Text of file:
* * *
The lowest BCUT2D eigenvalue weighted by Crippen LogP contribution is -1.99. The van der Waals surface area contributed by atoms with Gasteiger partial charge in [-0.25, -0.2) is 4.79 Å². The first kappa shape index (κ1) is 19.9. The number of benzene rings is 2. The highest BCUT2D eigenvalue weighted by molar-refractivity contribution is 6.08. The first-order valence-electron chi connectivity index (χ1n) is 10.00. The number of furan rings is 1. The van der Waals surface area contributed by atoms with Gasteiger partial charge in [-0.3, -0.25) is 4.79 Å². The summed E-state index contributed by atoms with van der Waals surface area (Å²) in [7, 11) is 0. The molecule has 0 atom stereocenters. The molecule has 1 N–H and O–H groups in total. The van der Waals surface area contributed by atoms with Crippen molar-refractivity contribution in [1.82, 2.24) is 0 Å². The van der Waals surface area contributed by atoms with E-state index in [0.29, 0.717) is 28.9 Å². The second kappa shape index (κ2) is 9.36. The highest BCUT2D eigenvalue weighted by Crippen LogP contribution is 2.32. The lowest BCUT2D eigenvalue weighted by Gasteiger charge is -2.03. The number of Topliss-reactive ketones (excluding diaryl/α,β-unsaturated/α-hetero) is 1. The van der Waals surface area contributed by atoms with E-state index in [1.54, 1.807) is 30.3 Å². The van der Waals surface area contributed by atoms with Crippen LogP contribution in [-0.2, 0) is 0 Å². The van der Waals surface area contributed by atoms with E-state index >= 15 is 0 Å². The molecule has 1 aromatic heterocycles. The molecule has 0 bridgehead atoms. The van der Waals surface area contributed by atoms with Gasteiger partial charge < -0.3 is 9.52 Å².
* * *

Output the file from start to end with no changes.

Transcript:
The lowest BCUT2D eigenvalue weighted by Crippen LogP contribution is -1.99. The van der Waals surface area contributed by atoms with Gasteiger partial charge in [-0.25, -0.2) is 4.79 Å². The first kappa shape index (κ1) is 19.9. The number of benzene rings is 2. The highest BCUT2D eigenvalue weighted by molar-refractivity contribution is 6.08. The first-order valence-electron chi connectivity index (χ1n) is 10.00. The number of furan rings is 1. The van der Waals surface area contributed by atoms with Gasteiger partial charge in [-0.3, -0.25) is 4.79 Å². The summed E-state index contributed by atoms with van der Waals surface area (Å²) in [7, 11) is 0. The molecule has 0 atom stereocenters. The molecule has 1 N–H and O–H groups in total. The van der Waals surface area contributed by atoms with Crippen molar-refractivity contribution in [1.82, 2.24) is 0 Å². The van der Waals surface area contributed by atoms with E-state index in [0.29, 0.717) is 28.9 Å². The second kappa shape index (κ2) is 9.36. The highest BCUT2D eigenvalue weighted by Crippen LogP contribution is 2.32. The lowest BCUT2D eigenvalue weighted by Gasteiger charge is -2.03. The number of Topliss-reactive ketones (excluding diaryl/α,β-unsaturated/α-hetero) is 1. The van der Waals surface area contributed by atoms with E-state index in [1.54, 1.807) is 30.3 Å². The van der Waals surface area contributed by atoms with Crippen LogP contribution in [-0.2, 0) is 0 Å². The van der Waals surface area contributed by atoms with E-state index >= 15 is 0 Å². The molecule has 1 aromatic heterocycles. The molecule has 0 bridgehead atoms. The van der Waals surface area contributed by atoms with Gasteiger partial charge < -0.3 is 9.52 Å².